Barclay also shares a commonality with another of FBR’s favoured authors: Steven Erikson. Both Barclay and Erikson can thank dice based role-playing games for the genesis of their stories. But where Erikson’s stories are based entirely on his characters, Barclay describes his role playing days as “the genesis of the Raven.”
It shouldn’t surprise anyone either that the two are good friends, Erikson thanking Barclay in the acknowledgements for Gardens of the Moon.
But our latest communication has focused on the latest addition to the Raven legacy, Ravensoull, released in the UK on the 20th of November, 2008.
Q. Ravensoul is being labeled on Amazon as the fourth book of the “Legends of the Raven” series. Is this true?
A. Not strictly speaking. It’s not part of the Legends series though it does come after them chronologically speaking. It’s a stand-alone finale and its action takes place ten years after the final battles of Demonstorm. It’s a book I hadn’t thought to write when Demonstorm was done but one that grew in the intervening years and was not to be denied.
The next few questions are a little bit spoilerful and inside baseballish, as they shed light on what is coming up in the seventh and, supposedly, final instalment. When I read these answers I was hopping around in my chair, as they really have me excited to read the book. If you’ve read the books, you’ll know why, but if you haven’t, here’s a quick summary: Barons Gresse and Blackthorne are back, as well as Auum and Rebraal; it looks as if Septern is back; and though I did want to see Talan again, the way in which he’ll be bringing back the characters should be fascinating.
Q. Who’s the story going to be focusing on, given the events of Demonstorm?
A. Aside from the new enemy (who make the demons look like amateurs carrying small vegetable peelers) Ravensoul focuses on The Raven (those alive and those returned to life), old favourites like Barons Gresse and Blackthorne; elves, particularly Auum and Rebraal; the old guard of Xeteskian magic and one long-dead magical genius. That’s pretty much it.
Q. From the blurb on Amazon, it seems as if you will be using the “beyond the grave” plotline you set up in Demonstorm? Did the plotline spawn the story or did the story spawn the plotline?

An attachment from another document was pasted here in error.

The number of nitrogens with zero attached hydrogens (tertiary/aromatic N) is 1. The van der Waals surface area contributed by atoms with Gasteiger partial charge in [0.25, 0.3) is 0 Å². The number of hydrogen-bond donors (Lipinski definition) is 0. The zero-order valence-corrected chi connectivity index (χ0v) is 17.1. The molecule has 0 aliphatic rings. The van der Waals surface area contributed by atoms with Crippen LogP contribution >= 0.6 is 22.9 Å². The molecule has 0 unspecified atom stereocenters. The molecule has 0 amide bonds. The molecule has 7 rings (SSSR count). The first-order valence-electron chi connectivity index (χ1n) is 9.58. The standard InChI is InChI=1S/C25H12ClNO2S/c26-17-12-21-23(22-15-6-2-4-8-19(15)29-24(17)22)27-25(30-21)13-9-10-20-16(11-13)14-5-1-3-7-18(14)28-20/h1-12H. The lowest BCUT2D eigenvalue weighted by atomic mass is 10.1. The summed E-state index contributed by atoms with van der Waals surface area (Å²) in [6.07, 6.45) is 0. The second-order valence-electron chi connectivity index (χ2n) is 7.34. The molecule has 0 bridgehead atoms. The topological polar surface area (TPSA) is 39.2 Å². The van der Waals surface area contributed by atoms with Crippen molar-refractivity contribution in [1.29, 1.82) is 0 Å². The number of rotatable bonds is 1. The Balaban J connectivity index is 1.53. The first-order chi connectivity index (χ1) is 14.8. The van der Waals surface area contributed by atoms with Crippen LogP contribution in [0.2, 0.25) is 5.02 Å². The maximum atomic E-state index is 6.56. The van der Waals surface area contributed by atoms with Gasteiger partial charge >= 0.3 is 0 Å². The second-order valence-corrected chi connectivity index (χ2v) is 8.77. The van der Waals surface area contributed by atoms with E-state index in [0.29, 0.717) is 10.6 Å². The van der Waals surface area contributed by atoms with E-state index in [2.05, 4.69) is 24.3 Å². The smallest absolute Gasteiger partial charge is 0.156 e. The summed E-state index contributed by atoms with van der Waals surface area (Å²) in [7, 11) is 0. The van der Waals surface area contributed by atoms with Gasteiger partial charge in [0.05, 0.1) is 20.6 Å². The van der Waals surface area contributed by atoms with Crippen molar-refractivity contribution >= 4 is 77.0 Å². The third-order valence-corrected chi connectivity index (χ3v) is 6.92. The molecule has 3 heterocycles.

A. Neither, actually. As it grew, the idea for Ravensoul was always one that concerned the idea that love transcends the boundaries of life and death, how true heroes will return to stand against any evil and how greed and the lust for power can blind people from the reality of approaching extinction, from the magnitude of the threat. I didn’t consider the piece with Ilkar in Demonstorm when I was putting Ravensoul together. It was useful I’d trailed the idea but it wasn’t a deliberate act since I had no idea I was going to write Ravensoul at the time.
Q. The blurb says “It is left to the Raven, both dead and alive…” Will we be seeing all the Raven, including the hapless two who disappeared back at the beginning of Dawnthief?
A. Nearly all of them but see below… We certainly see Sirendor and Ras back in the fray. Hapless indeed! Neither died by their own stupidity, after all… unlucky they certainly were. The question is, does their luck change second time around? Read and find out.
Q. Finally, do we get to see Talan again?
A. No. Sorry. I thought about it but in the end, felt it would muddy the story since I’d have to fill in his back story. I wanted to keep the novel tight and I wanted those new to The Raven to be able to read it with the minimum of confusion. Talan wouldn’t help with that so he’s not there.